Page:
Thursday, June 11, 2015

Helping Others Find Hope #MHAMBC

The blog challenge prompt for today is: What do you do or say to help others have hope?

This is a tough question. I never know the right thing to say to people who are struggling. Our culture is full of phrases designed to help others hang onto hope. Phrases like:
- God never gives us more than we can handle.
- She's in a better place now.
- Everything will turn out as it should.
- Things always work themselves out.
- It could always be worse.
- Don't give up
- Stay strong
Phrases like these have sort of become platitudes and can feel more dismissive than helpful. In the right context, from the right mouth, at just the right time I bet these phrases can still be helpful but that's pretty rare.

Unfortunately, that leaves me right back where I started. I never know the right thing to say. What I usually end up saying is specific to the situation and person I'm speaking with. Though I don't know that it is ever terribly helpful.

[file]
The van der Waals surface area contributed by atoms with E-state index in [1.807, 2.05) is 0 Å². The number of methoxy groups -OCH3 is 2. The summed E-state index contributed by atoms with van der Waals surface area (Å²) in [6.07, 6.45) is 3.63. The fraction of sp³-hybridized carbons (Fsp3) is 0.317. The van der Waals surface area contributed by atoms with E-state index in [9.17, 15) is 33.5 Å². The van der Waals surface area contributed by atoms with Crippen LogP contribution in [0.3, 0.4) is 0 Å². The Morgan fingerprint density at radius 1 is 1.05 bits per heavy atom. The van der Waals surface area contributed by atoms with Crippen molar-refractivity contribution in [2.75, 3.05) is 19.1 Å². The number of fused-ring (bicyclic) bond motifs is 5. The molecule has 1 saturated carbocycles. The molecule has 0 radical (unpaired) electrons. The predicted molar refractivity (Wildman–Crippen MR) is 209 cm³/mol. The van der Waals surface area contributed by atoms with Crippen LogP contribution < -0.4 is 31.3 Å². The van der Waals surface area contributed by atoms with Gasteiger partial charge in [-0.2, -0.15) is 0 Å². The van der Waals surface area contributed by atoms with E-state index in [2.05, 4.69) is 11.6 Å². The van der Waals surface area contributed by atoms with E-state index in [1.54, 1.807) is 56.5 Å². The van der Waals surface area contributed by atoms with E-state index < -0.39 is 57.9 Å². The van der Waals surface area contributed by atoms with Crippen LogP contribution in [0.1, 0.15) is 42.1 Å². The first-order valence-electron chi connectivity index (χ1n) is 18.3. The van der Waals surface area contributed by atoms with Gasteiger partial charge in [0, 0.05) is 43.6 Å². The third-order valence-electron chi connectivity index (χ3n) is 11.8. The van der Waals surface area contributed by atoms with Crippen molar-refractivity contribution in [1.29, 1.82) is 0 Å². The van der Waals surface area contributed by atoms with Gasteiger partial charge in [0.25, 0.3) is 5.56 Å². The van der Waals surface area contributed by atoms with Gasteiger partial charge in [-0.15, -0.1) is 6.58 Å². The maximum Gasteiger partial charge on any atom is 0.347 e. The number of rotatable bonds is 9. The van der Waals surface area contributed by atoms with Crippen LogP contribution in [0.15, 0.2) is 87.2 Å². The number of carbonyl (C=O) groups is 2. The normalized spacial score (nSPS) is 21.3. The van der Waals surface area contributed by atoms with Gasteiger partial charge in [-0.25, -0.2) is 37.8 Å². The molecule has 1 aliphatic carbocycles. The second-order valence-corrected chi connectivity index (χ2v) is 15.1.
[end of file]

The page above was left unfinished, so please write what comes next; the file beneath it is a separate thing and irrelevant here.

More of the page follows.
So what do I do to help others have hope? Well, I sure want this blog to be something that helps others have hope. Connecting with the chronic pain community over the years has inspired me and given me hope. I sure want my journey to do the same thing for others. To that end, I have always been very open and honest on my blog.

I guess the long and the short of it is, I don't think I'm doing much to help others find hope.

Then I tried thinking about this question from a different perspective. How do others impact my hope? Then it became more clear. People who are nasty or impatient with me negatively impact my sense of hope. But every kindness, every person who really looks at me and recognizes my humanity positively impacts my ability to hope.

Now feeling hopeful takes more than nice people, it's just more complicated than that. But people can help create the right environment within my spirit for growing hope. When it comes down to it, hope is a pretty fragile and personal thing. As hopeful as I may feel today, I may feel completely overwhelmed and lost tomorrow.

Perhaps the best any of us can do to help others is to see them and be kind to them.

The Migraine and Headache Awareness Month Blog Challenge is organized by the American Headache and Migraine Association.

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